Reaching the front room, Mama Lamil adjusts all of Tony’s belongings, making sure everything is placed just right for his return. She heads toward the door, grabbing the keys from the kitchen buffet as she quickly snatches her gun, slinging it on her back. She unlocks the door, pulling each lock open before replacing a few as she heads out. The cool night air embraces her, the outside a feeling unfamiliar since her son’s disappearance. She gives her old Honda a once over, kicking the tires as she walks around the car in the driveway. Settling in the car, she checks her mirrors and turns on the lights, turning the station to an old country program that was Tony’s favorite thing to listen to after soccer practice. She backs her car up, headed to The Green Mire to finally pull her son from the grips of those aliens.


Pulling into the swamp, the pitch blackness and thick air that seems to surround the area gave Mama Lamil a chill up her spine. She fumbles in the light of her car for her flashlight, checking to see if its operational before exiting her car. She straps her gun to her back, and reaches into the glove department to retrieve a swiss army knife. Tucking it into her side pocket, she nods, affirming that tonight she’ll find her son. She takes a deep breath and turns the car off and flashlight on, stepping out of her vehicle and locking it quickly, grounding herself as she attempts to recall the small shack where Tony and Skip camped on that fateful evening.

Spotting it in the distance, Mama Lamil shines her flashlight all about the area, feeling a persistent thickness in the air. She leans down slowly to re-tie her shoes, learning from enough horror movies that having untied shoes is one of the dumbest ways to get caught. She sighs, finding it a bit harder to take in the thick yet curiously fragrant air. Standing slowly, she starts to head toward the campsite, her steps cautious and slow as she tries to remember the deep muddy potholes. She squeals, misstepping and getting a sneaker full of mud as she steps too deeply. “Damn, “ she mutters, kicking her foot forward to attempt to remove the mud. She continues on, her flashlight adequately illuminating the path as she reaches the rickety wooden path to the shack.

Reaching the kid-sized shack, likely used by a gardener, she shines her large yellow flashlight over its contents. Some playing cards, chalk. A tattered hat placed on the side of a chair, a weather-beaten nudie magazine tucked under a makeshift chair. She smiles to herself as she guesses its Tony’s, a young connoisseur of Playboy magazines since stumbling upon his late father’s stash in the basement. She idly rubs her hand along the items, feeling her son’s essence in the old shack. She startles suddenly, waving her hand quickly as she feels spiderwebs between her fingers. She rubs her hand against her jeans, the light clumsily moving about until it settles on a black book. Tilting her head, Mama Lamil picks up the book, wiping the cobwebs off on her jeans before inspecting it, prying it open with one hand as she holds the big flashlight with the other. Curiously, the book seems in relatively good condition to have survived the elements, exposed in an old shack in the middle of the swamp. She starts with the first page, immediately recalling Tony’s handwriting. It was his journal!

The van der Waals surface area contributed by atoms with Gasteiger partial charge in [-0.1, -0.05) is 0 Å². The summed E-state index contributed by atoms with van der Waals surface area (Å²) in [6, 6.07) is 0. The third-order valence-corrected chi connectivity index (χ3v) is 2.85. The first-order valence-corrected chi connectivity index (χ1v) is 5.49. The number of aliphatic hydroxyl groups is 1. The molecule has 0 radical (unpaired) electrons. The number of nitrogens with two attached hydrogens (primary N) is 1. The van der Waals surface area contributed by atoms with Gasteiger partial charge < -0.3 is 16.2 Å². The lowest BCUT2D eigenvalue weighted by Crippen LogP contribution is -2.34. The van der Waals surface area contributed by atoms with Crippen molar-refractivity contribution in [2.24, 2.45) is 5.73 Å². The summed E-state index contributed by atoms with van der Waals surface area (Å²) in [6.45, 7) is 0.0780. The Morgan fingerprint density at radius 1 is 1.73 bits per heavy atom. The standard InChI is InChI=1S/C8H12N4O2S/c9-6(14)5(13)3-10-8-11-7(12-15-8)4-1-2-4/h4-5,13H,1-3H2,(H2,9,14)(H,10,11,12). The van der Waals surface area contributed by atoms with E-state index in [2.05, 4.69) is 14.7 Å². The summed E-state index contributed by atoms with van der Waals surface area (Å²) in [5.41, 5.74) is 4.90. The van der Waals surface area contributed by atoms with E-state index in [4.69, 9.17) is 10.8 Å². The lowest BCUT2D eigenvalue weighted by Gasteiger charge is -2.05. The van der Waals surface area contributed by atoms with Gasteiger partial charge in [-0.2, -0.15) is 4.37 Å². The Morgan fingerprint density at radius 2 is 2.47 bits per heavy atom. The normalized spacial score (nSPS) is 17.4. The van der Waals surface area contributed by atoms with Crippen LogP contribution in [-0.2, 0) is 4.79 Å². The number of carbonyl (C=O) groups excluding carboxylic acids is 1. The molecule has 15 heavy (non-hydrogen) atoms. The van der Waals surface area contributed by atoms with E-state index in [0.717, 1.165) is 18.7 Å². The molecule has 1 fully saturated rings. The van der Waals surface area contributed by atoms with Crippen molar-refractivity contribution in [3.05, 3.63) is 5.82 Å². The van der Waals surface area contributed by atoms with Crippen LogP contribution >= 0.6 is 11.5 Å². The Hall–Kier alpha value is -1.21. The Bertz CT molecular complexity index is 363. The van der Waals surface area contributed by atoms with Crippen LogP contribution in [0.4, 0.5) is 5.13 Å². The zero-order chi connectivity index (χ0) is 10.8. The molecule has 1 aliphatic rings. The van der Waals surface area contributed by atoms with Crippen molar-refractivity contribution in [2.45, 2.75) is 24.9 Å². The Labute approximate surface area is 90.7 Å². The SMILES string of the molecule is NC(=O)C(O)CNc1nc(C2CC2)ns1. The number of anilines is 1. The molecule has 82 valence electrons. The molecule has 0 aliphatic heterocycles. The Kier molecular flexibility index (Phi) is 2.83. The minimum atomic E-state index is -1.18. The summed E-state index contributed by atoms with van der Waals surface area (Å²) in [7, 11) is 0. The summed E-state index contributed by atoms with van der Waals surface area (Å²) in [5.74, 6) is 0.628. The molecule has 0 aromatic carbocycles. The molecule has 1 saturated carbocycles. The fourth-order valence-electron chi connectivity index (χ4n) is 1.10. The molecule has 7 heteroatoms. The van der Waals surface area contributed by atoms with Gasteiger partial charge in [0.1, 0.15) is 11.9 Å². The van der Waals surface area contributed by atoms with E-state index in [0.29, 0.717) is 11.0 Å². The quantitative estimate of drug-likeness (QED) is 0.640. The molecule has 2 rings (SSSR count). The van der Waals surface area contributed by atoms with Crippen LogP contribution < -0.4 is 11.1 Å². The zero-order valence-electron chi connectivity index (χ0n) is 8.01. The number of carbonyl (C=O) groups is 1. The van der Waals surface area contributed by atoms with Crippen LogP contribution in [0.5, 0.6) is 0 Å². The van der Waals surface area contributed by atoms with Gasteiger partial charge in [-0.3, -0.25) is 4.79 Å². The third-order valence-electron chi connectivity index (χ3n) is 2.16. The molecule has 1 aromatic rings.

Mama Lamil’s heart swelled with joy, first glancing over her son’s handwriting before consuming its contents. She read as Tony detailed the story of his adventure here at the swamp. Mama Lamil felt her surroundings leave her as she takes in Tony’s words, discovering the strange relic, the light, and the music. Her eyes moistened as she reached the end of the journal, feeling her son’s fear between words. Suddenly, a loud, melodic sound echoes through the swamp, seemingly coming from the distance. Mama Lamil nearly jumps out of her skin, turning her head wildly, the flashlight following, to place the direction of the sound. Again it plays, startling Mama Lamil but affirming the direction. She widens her eyes, quickly grabbing Tony’s journal and holding it close to her heart, her hands trembling as she follows the sound, padding through the familiar yet dangerous swamp in search of her long lost son.


The flat screen television in the bustling coffeehouse is almost incoherent as the sounds of coffee brewing and chatter fills the small space. Detective Paine takes a sip of his caramel mocha macchiato, idly glancing at the local newspaper before hearing a bit of the newscast.

“...Affectionately referred to by the locals as Mama Lamil, was said to be missing since last evening. Her Honda Accord was found parked at The Green Mire, the mysterious swamp where her son was said to have drowned ten years ago to this very day. Anyone with any information on the whereabouts of Mama Lamil or her son Tony Lamil is asked to contact the authorities immediately. There is a reward…”

Hastily finishing his coffee, Detective Paine grabs his coat, pulling enough to cover two meals from his wallet and dropping it on his table before rushing out of the coffeehouse, in pursuit of his friend.